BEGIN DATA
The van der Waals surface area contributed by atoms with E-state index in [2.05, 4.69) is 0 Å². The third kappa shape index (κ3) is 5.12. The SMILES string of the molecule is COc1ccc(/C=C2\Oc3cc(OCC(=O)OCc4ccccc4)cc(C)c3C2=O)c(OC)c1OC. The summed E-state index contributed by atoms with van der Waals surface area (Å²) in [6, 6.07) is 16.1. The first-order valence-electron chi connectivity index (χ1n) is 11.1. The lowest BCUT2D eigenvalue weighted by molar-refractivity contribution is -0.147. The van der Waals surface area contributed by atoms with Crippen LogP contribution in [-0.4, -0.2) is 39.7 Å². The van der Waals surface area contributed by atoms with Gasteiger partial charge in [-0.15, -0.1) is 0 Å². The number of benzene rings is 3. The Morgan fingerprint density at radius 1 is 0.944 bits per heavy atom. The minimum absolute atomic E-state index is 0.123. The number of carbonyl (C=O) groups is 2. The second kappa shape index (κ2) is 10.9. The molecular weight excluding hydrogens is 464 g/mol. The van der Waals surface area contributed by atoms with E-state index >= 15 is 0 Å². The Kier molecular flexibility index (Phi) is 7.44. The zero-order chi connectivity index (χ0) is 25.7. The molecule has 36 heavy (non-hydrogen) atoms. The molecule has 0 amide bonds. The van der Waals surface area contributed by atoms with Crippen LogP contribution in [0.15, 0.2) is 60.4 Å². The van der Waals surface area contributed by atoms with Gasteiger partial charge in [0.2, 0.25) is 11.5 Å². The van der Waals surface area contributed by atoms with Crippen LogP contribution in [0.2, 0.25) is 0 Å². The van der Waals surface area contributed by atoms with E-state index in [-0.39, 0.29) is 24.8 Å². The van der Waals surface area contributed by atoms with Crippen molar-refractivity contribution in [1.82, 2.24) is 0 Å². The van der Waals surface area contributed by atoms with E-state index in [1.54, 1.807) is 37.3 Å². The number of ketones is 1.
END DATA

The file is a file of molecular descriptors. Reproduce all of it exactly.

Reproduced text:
The van der Waals surface area contributed by atoms with E-state index in [2.05, 4.69) is 0 Å². The third kappa shape index (κ3) is 5.12. The SMILES string of the molecule is COc1ccc(/C=C2\Oc3cc(OCC(=O)OCc4ccccc4)cc(C)c3C2=O)c(OC)c1OC. The summed E-state index contributed by atoms with van der Waals surface area (Å²) in [6, 6.07) is 16.1. The first-order valence-electron chi connectivity index (χ1n) is 11.1. The lowest BCUT2D eigenvalue weighted by molar-refractivity contribution is -0.147. The van der Waals surface area contributed by atoms with Crippen LogP contribution in [-0.4, -0.2) is 39.7 Å². The van der Waals surface area contributed by atoms with Gasteiger partial charge in [-0.15, -0.1) is 0 Å². The number of benzene rings is 3. The Morgan fingerprint density at radius 1 is 0.944 bits per heavy atom. The minimum absolute atomic E-state index is 0.123. The number of carbonyl (C=O) groups is 2. The second kappa shape index (κ2) is 10.9. The molecular weight excluding hydrogens is 464 g/mol. The van der Waals surface area contributed by atoms with E-state index >= 15 is 0 Å². The Kier molecular flexibility index (Phi) is 7.44. The zero-order chi connectivity index (χ0) is 25.7. The molecule has 36 heavy (non-hydrogen) atoms. The molecule has 0 amide bonds. The van der Waals surface area contributed by atoms with Crippen LogP contribution in [0.15, 0.2) is 60.4 Å². The van der Waals surface area contributed by atoms with Gasteiger partial charge in [0.2, 0.25) is 11.5 Å². The van der Waals surface area contributed by atoms with Crippen LogP contribution in [0.2, 0.25) is 0 Å². The van der Waals surface area contributed by atoms with E-state index in [-0.39, 0.29) is 24.8 Å². The van der Waals surface area contributed by atoms with Crippen molar-refractivity contribution in [1.82, 2.24) is 0 Å². The van der Waals surface area contributed by atoms with E-state index in [1.54, 1.807) is 37.3 Å². The number of ketones is 1.